I am a hard of hearing health professional. Like my essential service colleagues, my work continues at this challenging and unprecedented time of pandemic and lockdown.
The demand for Personal Protective Equipment (PPE) has become a major issue. Countries throughout the world are competing for PPE to equip their hospital staff during the COVID-19 pandemic.
A barrier I am facing as we adapt to new ways of working is the way face masks interfere with my access to clear communication with my patients and colleagues. As a hard of hearing person I rely on lip reading to assist my comprehension of spoken language. When everyone’s lips are covered by masks this is very challenging. Speech is also muffled by the mask and the rustle the mask I am wearing makes further compounds this.
Of course we are all aware of the need to protect ourselves and those around us by using good protective equipment during the COVID-19 pandemic. However I also know there are specialised masks being used in Europe and the United States, but these are currently not available in New Zealand.
The specialised masks won’t solve all of these issues but they do include a transparent window so that people like me, who need to see lip patterns to access full communication, can continue to serve our communities.
This is also an issue for anyone working with people who are hard of hearing or Deaf. This includes senior citizens who may have an age-related decline in their hearing and rely on visual cues to assist comprehension. These are also some of the most vulnerable members of our communities. Similarly, NZSL Interpreters working in a medical setting should have the appropriate protection so they can stay safe while providing access to full communication for Deaf patients.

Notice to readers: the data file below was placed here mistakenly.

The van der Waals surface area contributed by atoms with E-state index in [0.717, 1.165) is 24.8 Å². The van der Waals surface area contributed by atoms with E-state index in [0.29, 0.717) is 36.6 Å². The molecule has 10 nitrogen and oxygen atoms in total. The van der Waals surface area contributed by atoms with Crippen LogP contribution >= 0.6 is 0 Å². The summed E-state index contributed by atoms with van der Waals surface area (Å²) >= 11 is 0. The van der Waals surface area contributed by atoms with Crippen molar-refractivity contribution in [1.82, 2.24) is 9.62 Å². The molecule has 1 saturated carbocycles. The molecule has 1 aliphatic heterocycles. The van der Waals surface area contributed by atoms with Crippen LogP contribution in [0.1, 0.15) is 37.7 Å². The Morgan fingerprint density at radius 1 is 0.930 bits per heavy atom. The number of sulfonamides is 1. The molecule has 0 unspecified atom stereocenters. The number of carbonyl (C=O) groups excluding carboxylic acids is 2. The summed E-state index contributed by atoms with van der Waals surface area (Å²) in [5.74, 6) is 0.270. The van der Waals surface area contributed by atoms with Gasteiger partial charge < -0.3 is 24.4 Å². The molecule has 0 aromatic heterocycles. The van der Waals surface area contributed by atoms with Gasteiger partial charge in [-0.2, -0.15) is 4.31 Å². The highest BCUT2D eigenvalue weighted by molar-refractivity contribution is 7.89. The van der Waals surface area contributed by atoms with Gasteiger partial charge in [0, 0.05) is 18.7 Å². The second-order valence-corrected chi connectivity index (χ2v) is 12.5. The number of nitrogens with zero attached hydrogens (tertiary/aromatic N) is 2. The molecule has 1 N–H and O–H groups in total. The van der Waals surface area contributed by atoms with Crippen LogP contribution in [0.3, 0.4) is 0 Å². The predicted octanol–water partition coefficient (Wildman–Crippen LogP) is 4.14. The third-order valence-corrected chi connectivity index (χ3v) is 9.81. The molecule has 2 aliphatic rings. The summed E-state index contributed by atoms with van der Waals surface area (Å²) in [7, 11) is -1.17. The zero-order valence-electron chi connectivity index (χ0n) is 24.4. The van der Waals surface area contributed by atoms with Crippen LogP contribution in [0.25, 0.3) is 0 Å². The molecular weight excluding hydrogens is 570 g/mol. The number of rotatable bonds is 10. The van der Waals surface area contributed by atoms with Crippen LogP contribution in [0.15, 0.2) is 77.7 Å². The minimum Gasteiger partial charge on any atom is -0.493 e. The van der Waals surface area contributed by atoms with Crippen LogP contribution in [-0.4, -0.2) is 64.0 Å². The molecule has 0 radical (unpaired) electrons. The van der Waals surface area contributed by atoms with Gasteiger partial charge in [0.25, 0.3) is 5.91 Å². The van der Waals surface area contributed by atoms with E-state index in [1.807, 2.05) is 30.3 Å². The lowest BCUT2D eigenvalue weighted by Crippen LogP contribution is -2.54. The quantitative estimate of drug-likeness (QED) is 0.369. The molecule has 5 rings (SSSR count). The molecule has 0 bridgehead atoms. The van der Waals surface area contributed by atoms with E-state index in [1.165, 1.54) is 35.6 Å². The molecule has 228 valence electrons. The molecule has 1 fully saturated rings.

The right to effective communication when receiving a health or disability service is outlined in Article Five of the Code of Health and Disability Services Consumers' Rights. The Code states that “every consumer has the right to an environment that enables both consumer and provider to communicate openly, honestly, and effectively,” and outlines the obligations and duties of providers to comply.
We are living in unprecedented times and much will be learnt as we go through this journey, including identifying access barriers while staying safe. It’s important that we speak up so the lessons learnt now, shape the future conversations we have about addressing accessibility barriers.
I would like to see the introduction of Accessibility Legislation in Aotearoa New Zealand, with enforceable standards to ensure that our DHBs are supplied with specialised masks that enable clear communication for those with access needs.
If anyone can help Angela and the many other people who are keeping us going at this time, please get in touch.
This is my access story, it is one of many. I'm sharing it because I want a law that puts accessibility at the heart of an inclusive Aotearoa New Zealand.